A new documentary called “Guns to Gloves” has been making the rounds on social media, and getting a lot of buzz in the Shenandoah Valley. It was posted by the New York Times earlier this month. In that video, we meet a man in Harrisonburg who is engaging in a unique, but perhaps time-honored – method of dispute resolution, staging fistfights in his backyard. And as WMRA’s Christopher Clymer Kurtz reports, the organizers of these fights have had to get used to LOTS of attention.
CHRIS WILMORE: “Be careful. About two weeks after that article drops, we're probably going to get some attention.” It was one hour.
That’s Harrisonburg City resident Chris Wilmore; he also goes by “Scarface.” Earlier this month an eighteen-minute documentary about him called “Guns to Gloves” by two freelance video journalists was posted online by The New York Times, and now Wilmore is getting lots of media attention.
WILMORE: Listen, I did not expect none of this. So it's overwhelming. It's even a little scary, It's fun, but the one thing that both of us talked about is we don't want our message to get lost in all the hubbub.
The film shows Wilmore and his associate Wes Ray as they bring together angry individuals to settle disputes once and for all--with fistfights, not guns.
[Sound from a YouTube video of a Streetbeefs fight]
They call their work “Streetbeefs.” It started with a fight between mutual friends, and in the subsequent six years they’ve held about fifty fights in Wilmore’s Washington Street backyard. The fights are timed and refereed, with rules. And many are posted to the Streetbeefs YouTube channel, which now has over 27,000 subscribers. He and Ray try talking it out with people with beefs, but if that isn’t successful, they make arrangements for a fight day.
WILMORE: You'd be surprised, there's guys that despised each other in the yard and then they fight and it's out of their system and they're friends again. It's hard to believe. And I heard people last night saying, "There's no way this works, the loser will be mad forever," but that's not always true. I promise you. It's a strange phenomenon. A lot of these guys shake hands and they feel like, cause both men going into the fight are afraid. Everybody getting ready to fight somebody, believe it or not, unless it's spur of the moment, it's scary, even for me. I've fought a lot, and it's scary. So you feel like you got through it together even though it's against each other.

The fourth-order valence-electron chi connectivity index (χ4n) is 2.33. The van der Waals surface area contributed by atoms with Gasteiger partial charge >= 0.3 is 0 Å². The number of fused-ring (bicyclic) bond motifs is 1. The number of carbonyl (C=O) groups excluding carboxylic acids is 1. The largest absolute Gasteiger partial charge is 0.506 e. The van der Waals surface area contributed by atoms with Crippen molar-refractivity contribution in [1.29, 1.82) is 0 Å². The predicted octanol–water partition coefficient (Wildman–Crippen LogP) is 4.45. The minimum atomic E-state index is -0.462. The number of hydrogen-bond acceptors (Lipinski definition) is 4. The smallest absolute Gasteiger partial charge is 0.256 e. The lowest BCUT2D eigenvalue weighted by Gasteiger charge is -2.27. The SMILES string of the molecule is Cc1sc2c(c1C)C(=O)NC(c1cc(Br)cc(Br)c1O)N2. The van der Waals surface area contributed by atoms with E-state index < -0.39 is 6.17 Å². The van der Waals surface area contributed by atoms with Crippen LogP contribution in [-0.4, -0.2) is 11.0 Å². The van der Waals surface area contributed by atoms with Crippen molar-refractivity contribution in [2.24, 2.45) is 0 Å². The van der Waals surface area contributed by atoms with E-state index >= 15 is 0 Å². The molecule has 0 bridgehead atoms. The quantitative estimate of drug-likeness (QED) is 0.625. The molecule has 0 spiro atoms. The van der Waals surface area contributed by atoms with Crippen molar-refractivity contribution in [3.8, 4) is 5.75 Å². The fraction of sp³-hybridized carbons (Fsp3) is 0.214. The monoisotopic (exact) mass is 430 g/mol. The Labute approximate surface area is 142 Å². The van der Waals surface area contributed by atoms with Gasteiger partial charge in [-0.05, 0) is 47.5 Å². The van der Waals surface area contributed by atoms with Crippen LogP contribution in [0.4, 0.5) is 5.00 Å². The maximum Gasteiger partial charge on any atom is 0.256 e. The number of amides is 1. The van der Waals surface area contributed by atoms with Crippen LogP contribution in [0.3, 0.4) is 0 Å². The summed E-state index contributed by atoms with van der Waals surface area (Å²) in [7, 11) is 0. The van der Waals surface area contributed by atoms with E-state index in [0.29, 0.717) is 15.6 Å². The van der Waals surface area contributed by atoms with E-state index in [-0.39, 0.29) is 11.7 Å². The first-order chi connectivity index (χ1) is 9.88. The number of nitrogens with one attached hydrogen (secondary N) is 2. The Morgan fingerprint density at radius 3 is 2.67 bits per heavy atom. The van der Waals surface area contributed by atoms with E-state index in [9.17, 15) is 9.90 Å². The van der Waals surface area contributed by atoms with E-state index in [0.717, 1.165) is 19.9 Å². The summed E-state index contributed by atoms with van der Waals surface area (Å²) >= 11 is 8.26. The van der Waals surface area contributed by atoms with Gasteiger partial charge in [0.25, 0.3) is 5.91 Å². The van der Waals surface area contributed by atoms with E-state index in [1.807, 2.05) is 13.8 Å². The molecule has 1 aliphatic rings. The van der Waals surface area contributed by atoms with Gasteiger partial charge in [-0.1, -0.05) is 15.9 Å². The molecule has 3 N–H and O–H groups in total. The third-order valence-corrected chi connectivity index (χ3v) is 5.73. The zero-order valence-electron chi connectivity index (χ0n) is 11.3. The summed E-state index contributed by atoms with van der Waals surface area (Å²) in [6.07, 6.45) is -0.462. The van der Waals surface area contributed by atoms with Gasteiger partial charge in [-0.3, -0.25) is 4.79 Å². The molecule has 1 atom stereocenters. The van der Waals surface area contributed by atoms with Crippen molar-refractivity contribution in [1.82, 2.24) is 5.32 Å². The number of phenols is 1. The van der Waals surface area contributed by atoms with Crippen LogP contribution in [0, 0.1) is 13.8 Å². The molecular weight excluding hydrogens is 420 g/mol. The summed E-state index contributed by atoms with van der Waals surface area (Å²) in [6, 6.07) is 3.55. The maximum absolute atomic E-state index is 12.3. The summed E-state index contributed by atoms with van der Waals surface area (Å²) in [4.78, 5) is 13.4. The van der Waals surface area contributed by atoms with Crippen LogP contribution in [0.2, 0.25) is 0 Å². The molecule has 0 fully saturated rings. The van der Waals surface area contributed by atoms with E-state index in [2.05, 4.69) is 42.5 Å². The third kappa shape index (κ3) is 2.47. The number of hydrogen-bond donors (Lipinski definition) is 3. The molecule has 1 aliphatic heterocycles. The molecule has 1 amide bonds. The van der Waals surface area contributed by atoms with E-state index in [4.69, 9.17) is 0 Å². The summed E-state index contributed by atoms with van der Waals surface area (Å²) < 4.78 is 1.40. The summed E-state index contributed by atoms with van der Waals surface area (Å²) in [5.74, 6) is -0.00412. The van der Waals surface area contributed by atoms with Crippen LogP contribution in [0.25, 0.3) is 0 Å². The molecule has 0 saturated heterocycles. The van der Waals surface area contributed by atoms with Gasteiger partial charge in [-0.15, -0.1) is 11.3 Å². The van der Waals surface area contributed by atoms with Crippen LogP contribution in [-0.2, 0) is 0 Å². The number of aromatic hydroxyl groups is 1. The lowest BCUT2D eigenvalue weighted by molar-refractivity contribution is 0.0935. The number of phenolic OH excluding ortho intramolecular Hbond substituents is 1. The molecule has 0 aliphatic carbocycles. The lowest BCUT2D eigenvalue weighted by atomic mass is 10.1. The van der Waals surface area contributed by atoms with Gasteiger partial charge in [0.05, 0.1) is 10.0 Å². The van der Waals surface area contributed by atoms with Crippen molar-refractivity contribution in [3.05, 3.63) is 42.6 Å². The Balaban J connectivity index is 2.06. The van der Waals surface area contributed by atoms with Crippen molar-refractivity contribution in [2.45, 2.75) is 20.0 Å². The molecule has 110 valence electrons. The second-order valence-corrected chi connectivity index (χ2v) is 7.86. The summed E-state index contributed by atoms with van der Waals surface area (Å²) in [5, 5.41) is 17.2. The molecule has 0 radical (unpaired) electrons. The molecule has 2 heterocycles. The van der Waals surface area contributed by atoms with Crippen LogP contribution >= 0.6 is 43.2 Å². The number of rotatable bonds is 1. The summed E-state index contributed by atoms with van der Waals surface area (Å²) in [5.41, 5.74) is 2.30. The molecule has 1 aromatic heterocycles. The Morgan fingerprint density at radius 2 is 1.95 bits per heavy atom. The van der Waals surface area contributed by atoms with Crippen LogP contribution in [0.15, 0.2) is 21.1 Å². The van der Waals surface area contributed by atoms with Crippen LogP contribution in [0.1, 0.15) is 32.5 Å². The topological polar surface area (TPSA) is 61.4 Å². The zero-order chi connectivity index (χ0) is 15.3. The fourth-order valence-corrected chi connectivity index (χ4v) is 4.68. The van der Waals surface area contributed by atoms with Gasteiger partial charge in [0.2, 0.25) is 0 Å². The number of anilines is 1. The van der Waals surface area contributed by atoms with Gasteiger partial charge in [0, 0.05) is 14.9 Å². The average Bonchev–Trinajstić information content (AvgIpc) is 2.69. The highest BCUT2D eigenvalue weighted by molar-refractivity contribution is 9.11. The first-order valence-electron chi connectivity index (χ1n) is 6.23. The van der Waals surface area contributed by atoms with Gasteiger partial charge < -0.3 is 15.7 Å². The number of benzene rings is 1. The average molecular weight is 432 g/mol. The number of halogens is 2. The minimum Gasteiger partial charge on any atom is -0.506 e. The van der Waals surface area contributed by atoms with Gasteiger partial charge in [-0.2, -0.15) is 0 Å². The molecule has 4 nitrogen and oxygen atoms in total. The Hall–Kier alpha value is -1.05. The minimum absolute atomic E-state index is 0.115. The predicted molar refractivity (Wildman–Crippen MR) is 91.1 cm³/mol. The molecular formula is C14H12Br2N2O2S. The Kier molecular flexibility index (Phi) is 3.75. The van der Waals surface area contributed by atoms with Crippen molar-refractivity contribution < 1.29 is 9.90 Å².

The documentary depicts a violent Harrisonburg, and Wilmore, who works as a personal trainer, has heard the response that “Harrisonburg is not like that.” He disagrees:
WILMORE: Any time that I know four individuals that have died violently, of course I'm going to take that seriously, and of course I'm going to feel it's an issue.
For more than two decades, Ron Copeland has lived and worked in northern Harrisonburg, where he has owned a restaurant, pastored a church, and founded--and is executive director of--a community center. He can hear the Streetbeefs fights from his house, but thinks the video was “a little overstated.”
RON COPELAND: I walk my dog every single night. As a regular citizen as I walk down the street, I don’t feel unsafe.
Harrisonburg Police Department Crime Prevention Officer Brooke Wetherell said that while the city is not crime free, the “Guns to Gloves” video is inaccurate in its portrayal of Harrisonburg, as violent crime has been “severely decreased” in the past few years. There were no homicides in the city in all of 2014 and 2015; there was one during each of the previous four years.
BROOKE WETHERELL: The Harrisonburg Police Department does not condone the method which Mr. Wilmore is hosting. While we have not responded to the area for any criminal mischief, it's still not something that the police department endorses or partners with at this time.
Copeland calls Wilmore a “good friend” who is “conscientious,” “sweet hearted, and very neighbor minded.”
COPELAND: The thing hit me watching the video: I was like "Wow. Maybe I help people mediate so they won't fight, and Chris helps people mediate so they won't kill each other."
Copeland says that Wilmore, with some training, has the gifts to be “a really good mediator” and who is doing what he does “for the right reasons.”
COPELAND: If all this attention could be leveraged into helping Chris build a nice gym on the north end where he can teach boxing and athletic training to young kids, he would be in heaven. You should see him when he does this football thing with kids in the neighborhood. He's like the Pied Piper. He carries a football up to the park and literally twenty or thirty kids will follow him up there and play whenever he wants to.
Wilmore says that since the documentary aired he has received calls from Hollywood, including about doing a reality show. While he doesn’t know yet what he’ll do next with Streetbeefs, Eastern Mennonite University has offered Wilmore free enrollment in a conflict resolution class. Will he take it?
WILMORE: Sure. I might as well.